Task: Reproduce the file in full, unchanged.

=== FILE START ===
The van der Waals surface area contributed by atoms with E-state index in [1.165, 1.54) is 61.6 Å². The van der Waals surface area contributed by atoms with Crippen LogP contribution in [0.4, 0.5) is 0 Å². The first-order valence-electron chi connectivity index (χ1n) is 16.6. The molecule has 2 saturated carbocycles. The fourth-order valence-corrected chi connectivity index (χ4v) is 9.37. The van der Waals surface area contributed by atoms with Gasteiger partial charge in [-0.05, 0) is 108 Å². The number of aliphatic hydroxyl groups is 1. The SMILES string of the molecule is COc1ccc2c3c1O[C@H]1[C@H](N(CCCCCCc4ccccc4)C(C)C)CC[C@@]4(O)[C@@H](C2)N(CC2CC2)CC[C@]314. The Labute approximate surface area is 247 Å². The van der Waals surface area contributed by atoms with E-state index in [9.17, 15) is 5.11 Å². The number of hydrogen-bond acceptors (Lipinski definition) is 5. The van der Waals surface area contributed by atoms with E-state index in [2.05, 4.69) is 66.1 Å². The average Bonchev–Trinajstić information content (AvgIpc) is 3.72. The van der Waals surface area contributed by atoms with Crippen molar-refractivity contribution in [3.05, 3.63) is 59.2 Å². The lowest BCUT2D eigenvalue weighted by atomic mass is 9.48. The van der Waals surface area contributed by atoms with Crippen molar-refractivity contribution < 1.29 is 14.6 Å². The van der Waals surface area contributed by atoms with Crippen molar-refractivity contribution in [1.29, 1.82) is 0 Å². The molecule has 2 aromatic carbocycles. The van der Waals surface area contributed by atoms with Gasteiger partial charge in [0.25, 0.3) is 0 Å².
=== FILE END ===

The van der Waals surface area contributed by atoms with E-state index in [1.165, 1.54) is 61.6 Å². The van der Waals surface area contributed by atoms with Crippen LogP contribution in [0.4, 0.5) is 0 Å². The first-order valence-electron chi connectivity index (χ1n) is 16.6. The molecule has 2 saturated carbocycles. The fourth-order valence-corrected chi connectivity index (χ4v) is 9.37. The van der Waals surface area contributed by atoms with Gasteiger partial charge in [-0.05, 0) is 108 Å². The number of aliphatic hydroxyl groups is 1. The SMILES string of the molecule is COc1ccc2c3c1O[C@H]1[C@H](N(CCCCCCc4ccccc4)C(C)C)CC[C@@]4(O)[C@@H](C2)N(CC2CC2)CC[C@]314. The Labute approximate surface area is 247 Å². The van der Waals surface area contributed by atoms with E-state index in [9.17, 15) is 5.11 Å². The number of hydrogen-bond acceptors (Lipinski definition) is 5. The van der Waals surface area contributed by atoms with E-state index in [2.05, 4.69) is 66.1 Å². The average Bonchev–Trinajstić information content (AvgIpc) is 3.72. The van der Waals surface area contributed by atoms with Crippen molar-refractivity contribution in [3.05, 3.63) is 59.2 Å². The lowest BCUT2D eigenvalue weighted by atomic mass is 9.48. The van der Waals surface area contributed by atoms with Crippen molar-refractivity contribution < 1.29 is 14.6 Å². The van der Waals surface area contributed by atoms with Crippen molar-refractivity contribution in [1.29, 1.82) is 0 Å². The molecule has 2 aromatic carbocycles. The van der Waals surface area contributed by atoms with Gasteiger partial charge in [0.25, 0.3) is 0 Å².